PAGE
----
According to the World Health Organization, processed arsenic is “highly toxic.” It is carcinogenic, and long-term exposure can lead to developmental effects, diabetes, pulmonary disease and cardiovascular disease as well as cancer of skin, bladder, liver and lungs.
But EPA's concern is the impact to the public, Coleman said. Worker safety falls under OSHA, not EPA, regulations. He said the company is responsible for making sure workers are safe when interacting with toxic materials.
He said the main conclusion this report provided EPA is that the slag is “not much different than other waste at the site, like tailings,” Coleman said.
Coleman didn’t say whether the dust is coming off the slag particles. He said the dust is “a component” of the slag.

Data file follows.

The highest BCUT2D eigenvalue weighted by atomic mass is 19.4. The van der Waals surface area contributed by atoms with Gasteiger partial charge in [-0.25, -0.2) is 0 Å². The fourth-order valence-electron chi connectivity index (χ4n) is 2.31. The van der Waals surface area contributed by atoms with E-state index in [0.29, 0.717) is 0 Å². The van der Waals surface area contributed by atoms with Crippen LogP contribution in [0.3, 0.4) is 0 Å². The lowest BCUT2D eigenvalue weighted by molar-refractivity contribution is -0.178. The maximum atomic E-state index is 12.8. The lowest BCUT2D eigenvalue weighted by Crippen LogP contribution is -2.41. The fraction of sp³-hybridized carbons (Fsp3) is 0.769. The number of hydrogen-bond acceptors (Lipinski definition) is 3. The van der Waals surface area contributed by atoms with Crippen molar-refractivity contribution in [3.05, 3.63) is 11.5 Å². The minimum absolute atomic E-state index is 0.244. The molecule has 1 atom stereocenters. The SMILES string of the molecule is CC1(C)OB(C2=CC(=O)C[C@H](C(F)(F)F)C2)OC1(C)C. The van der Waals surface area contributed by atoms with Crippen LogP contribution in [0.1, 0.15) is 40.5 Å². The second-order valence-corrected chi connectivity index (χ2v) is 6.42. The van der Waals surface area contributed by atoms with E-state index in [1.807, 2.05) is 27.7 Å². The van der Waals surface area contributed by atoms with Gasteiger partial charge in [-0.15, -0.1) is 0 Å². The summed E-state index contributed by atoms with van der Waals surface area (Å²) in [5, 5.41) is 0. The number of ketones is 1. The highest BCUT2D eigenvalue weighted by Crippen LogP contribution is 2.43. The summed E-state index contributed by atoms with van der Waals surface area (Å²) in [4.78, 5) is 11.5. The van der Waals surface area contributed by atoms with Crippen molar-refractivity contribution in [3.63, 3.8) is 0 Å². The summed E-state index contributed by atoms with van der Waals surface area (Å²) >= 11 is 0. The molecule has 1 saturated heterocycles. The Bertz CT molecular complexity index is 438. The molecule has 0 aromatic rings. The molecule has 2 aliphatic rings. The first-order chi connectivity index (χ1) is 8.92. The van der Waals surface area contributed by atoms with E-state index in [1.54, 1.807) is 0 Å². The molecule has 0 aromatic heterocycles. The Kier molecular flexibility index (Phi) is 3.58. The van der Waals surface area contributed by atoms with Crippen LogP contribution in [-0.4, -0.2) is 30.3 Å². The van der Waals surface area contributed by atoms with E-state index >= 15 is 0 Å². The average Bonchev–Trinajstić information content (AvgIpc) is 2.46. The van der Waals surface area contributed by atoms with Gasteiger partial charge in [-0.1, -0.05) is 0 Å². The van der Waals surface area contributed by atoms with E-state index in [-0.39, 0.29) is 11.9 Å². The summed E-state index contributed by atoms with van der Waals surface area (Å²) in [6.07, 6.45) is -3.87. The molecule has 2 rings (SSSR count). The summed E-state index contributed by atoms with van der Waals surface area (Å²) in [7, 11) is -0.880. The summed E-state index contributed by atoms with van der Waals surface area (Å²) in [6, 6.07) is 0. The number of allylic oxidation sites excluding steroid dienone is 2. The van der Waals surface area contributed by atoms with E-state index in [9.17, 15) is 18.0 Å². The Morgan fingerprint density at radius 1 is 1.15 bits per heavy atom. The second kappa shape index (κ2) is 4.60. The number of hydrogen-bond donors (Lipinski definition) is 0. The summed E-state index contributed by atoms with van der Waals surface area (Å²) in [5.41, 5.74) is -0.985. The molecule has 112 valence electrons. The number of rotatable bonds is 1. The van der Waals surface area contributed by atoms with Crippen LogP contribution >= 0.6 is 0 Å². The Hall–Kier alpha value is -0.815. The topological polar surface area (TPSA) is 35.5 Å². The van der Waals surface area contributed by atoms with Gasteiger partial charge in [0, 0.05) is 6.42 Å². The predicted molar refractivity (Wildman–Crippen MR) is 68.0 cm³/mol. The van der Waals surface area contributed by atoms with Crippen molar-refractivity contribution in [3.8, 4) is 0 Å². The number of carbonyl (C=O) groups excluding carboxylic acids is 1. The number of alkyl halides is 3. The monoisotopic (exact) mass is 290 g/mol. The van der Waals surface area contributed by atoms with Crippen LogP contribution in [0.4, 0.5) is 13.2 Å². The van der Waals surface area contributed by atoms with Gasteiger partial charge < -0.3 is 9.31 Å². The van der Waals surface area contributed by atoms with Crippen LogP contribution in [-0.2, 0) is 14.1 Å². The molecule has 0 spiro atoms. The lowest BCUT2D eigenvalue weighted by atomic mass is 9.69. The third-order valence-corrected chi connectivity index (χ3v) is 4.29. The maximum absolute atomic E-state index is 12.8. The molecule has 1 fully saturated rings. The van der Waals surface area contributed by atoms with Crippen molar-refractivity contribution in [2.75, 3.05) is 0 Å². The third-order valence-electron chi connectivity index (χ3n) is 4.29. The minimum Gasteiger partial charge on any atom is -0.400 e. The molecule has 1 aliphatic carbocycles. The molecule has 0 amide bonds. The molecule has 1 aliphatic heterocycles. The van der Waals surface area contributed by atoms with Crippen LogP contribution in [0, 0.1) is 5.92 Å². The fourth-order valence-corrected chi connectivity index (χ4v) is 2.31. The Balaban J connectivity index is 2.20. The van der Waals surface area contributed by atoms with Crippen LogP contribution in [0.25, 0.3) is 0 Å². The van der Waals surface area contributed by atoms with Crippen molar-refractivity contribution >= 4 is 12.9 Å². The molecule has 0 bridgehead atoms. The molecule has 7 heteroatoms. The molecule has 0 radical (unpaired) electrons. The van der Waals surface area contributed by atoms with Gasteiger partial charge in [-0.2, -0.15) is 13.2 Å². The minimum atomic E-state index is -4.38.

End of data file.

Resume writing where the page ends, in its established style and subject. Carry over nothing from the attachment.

Lead in the slag does not appear to be more hazardous than originally thought, according to the report. Only the arsenic in the dust was found to be more potent.
But the report raises questions about exposure to U.S. Minerals workers.
The company reportedly fixed the problems that the Montana Department of Public Health and Human Services laid out in February to justify the cease-and-desist order. Because of fixes, the state health department emailed U.S. Minerals a notice that the company could resume work on a conditional basis last week.
But the company filed a lawsuit in Lewis and Clark County against the DPHHS the same day.
The lawsuit alleges that if the Anaconda plant cannot open the company will suffer irreparable injury. It is not immediately clear if the EPA report has been shared with U.S. Minerals. Mike Johnston, U.S. Minerals president, did not respond to emails seeking comment on the new findings.